So the message of the trial is that now - assuming they are arguing that somehow Julian Assange and WikiLeaks are co-conspirators with Bradley Manning - they have convicted one part of the conspiracy. Had they not, it of course would have been a much more difficult case against WikiLeaks.
Just to clarify: Since journalists have never been prosecuted for espionage in the US before, you think that the sealed indictment that is widely assumed to exist against Assange will essentially claim that WikiLeaks and Assange are not journalists to justify prosecuting him for espionage. Correct?
Yes. They are going to try and say that Julian Assange is an activist and that they don't fit the definition of what at least the powers that be consider as journalists. Even some of the major media have tried to distance themselves from Julian Assange. They will make an effort to try and make it acceptable to the people in the United States that they can go after a publisher.
Julian Assange has been holed up in the Ecuadorian embassy in London for over a year now. How optimistic are you that this won't be his fate for the foreseeable future?
Optimistic - I don't know. He thinks he won't be there another year. That is what he says publicly. The key for Julian Assange is to figure out a way to get a guarantee from Sweden and/or the UK that he will not be taken immediately to the United States when he leaves that embassy. If we get guarantees from one or both of those countries, that will make a huge difference. His problem is not Sweden, in the sense that the allegations having to do with sexual misconduct are something he is willing to answer, glad to answer, has offered the Swedish to come to the embassy in London to answer those. But the problem for him is if he goes to Sweden, almost surely they have a one-way ticket to the United States from there.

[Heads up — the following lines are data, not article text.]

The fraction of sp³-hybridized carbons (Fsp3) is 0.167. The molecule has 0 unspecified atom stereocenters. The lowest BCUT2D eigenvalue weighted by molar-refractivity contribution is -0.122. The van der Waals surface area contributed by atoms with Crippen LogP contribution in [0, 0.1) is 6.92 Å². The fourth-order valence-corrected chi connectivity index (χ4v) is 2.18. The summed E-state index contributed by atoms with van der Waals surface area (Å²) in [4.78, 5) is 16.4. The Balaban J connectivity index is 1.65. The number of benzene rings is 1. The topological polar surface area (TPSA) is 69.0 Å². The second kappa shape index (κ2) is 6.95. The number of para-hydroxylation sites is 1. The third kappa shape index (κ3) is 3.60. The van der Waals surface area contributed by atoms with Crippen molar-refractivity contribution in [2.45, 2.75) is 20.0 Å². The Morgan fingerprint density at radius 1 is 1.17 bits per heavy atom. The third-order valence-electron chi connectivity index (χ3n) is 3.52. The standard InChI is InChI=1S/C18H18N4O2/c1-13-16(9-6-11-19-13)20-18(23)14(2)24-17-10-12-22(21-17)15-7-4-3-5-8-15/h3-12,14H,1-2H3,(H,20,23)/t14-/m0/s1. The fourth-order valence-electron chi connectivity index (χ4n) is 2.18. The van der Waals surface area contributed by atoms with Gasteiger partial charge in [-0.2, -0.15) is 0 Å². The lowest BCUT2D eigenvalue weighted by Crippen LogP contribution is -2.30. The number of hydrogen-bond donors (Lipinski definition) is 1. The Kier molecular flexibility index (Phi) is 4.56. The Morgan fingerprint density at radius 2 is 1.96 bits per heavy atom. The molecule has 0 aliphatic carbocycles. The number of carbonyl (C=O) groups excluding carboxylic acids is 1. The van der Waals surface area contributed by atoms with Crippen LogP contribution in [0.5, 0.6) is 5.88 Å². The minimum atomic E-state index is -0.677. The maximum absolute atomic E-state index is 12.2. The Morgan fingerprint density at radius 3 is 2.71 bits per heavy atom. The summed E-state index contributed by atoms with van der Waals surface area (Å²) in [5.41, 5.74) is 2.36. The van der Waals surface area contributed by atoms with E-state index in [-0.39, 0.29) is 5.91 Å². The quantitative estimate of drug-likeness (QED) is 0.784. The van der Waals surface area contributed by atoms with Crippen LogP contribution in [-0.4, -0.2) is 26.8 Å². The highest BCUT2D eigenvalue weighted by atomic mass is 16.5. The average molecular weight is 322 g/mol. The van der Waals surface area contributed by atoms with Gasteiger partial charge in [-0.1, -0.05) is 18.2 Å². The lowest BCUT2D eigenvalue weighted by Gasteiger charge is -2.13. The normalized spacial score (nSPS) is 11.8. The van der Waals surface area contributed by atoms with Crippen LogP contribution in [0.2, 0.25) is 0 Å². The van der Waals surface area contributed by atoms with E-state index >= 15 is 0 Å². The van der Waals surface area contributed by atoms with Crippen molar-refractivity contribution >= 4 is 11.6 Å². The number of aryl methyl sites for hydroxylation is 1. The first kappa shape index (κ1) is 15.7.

So he is just going to have to wait it out. Do I anticipate it going on a very long time? I hope not. He has already done a year. He has been very productive in that year as we know, so he is continuing to work and operate from that embassy. But let's just wait and see what happens.
But how likely is it that Sweden, but also Britain with its close ties to the US, will ever give him a guarantee not to extradite him to the US?
So far they haven't done that yet. The UK is close to the United States, but so is Sweden. Sweden essentially does what the United States wants as well. So both countries have a problem in that respect. And we saw in the case of Edward Snowden what it really takes to stand up to the United States. Ed Snowden essentially had to go to a country that was willing to take on the United States. And Russia at least, was willing in large parts to do so.
What do you think Snowden's fate will be?
My hopes for Edward Snowden are that he is able to go to a country that he wants to go to that will give him asylum. And the one that right now looks the most likely is Venezuela. The problem for Ed Snowden is how does he get from Russia to Venezuela without the US pushing the plane down in some fashion. So that's where he is. At the same time, at least he is a free man compared to what he would be in the United States, in an underground prison here.